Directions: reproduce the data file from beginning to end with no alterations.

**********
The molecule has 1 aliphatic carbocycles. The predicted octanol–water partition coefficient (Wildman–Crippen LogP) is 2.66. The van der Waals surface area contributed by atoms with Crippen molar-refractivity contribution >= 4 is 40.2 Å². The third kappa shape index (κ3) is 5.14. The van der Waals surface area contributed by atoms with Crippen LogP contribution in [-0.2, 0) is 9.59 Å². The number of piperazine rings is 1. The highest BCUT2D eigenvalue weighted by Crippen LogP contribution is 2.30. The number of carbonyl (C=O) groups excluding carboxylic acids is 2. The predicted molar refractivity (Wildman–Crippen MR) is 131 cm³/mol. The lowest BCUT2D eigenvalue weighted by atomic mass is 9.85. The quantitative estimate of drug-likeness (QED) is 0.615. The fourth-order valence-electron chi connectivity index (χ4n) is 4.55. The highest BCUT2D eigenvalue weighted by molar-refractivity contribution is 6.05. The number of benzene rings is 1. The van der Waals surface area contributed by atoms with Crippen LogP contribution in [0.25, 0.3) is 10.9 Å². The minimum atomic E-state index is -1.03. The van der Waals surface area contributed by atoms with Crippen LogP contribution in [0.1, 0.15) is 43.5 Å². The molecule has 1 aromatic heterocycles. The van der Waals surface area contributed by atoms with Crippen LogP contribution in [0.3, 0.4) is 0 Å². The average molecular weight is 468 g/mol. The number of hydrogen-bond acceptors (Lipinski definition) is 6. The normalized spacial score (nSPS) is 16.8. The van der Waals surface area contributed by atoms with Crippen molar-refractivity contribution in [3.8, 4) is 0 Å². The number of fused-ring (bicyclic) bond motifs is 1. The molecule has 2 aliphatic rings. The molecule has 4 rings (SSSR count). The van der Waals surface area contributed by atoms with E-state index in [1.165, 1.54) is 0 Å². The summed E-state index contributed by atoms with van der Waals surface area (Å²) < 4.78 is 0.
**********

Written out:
The molecule has 1 aliphatic carbocycles. The predicted octanol–water partition coefficient (Wildman–Crippen LogP) is 2.66. The van der Waals surface area contributed by atoms with Crippen molar-refractivity contribution >= 4 is 40.2 Å². The third kappa shape index (κ3) is 5.14. The van der Waals surface area contributed by atoms with Crippen LogP contribution in [-0.2, 0) is 9.59 Å². The number of piperazine rings is 1. The highest BCUT2D eigenvalue weighted by Crippen LogP contribution is 2.30. The number of carbonyl (C=O) groups excluding carboxylic acids is 2. The predicted molar refractivity (Wildman–Crippen MR) is 131 cm³/mol. The lowest BCUT2D eigenvalue weighted by atomic mass is 9.85. The quantitative estimate of drug-likeness (QED) is 0.615. The fourth-order valence-electron chi connectivity index (χ4n) is 4.55. The highest BCUT2D eigenvalue weighted by molar-refractivity contribution is 6.05. The number of benzene rings is 1. The van der Waals surface area contributed by atoms with Crippen LogP contribution in [0.25, 0.3) is 10.9 Å². The minimum atomic E-state index is -1.03. The van der Waals surface area contributed by atoms with Crippen LogP contribution in [0.1, 0.15) is 43.5 Å². The molecule has 1 aromatic heterocycles. The van der Waals surface area contributed by atoms with Crippen LogP contribution in [0.3, 0.4) is 0 Å². The average molecular weight is 468 g/mol. The number of hydrogen-bond acceptors (Lipinski definition) is 6. The normalized spacial score (nSPS) is 16.8. The van der Waals surface area contributed by atoms with Crippen molar-refractivity contribution in [3.8, 4) is 0 Å². The number of fused-ring (bicyclic) bond motifs is 1. The molecule has 2 aliphatic rings. The molecule has 4 rings (SSSR count). The van der Waals surface area contributed by atoms with E-state index in [1.165, 1.54) is 0 Å². The summed E-state index contributed by atoms with van der Waals surface area (Å²) < 4.78 is 0.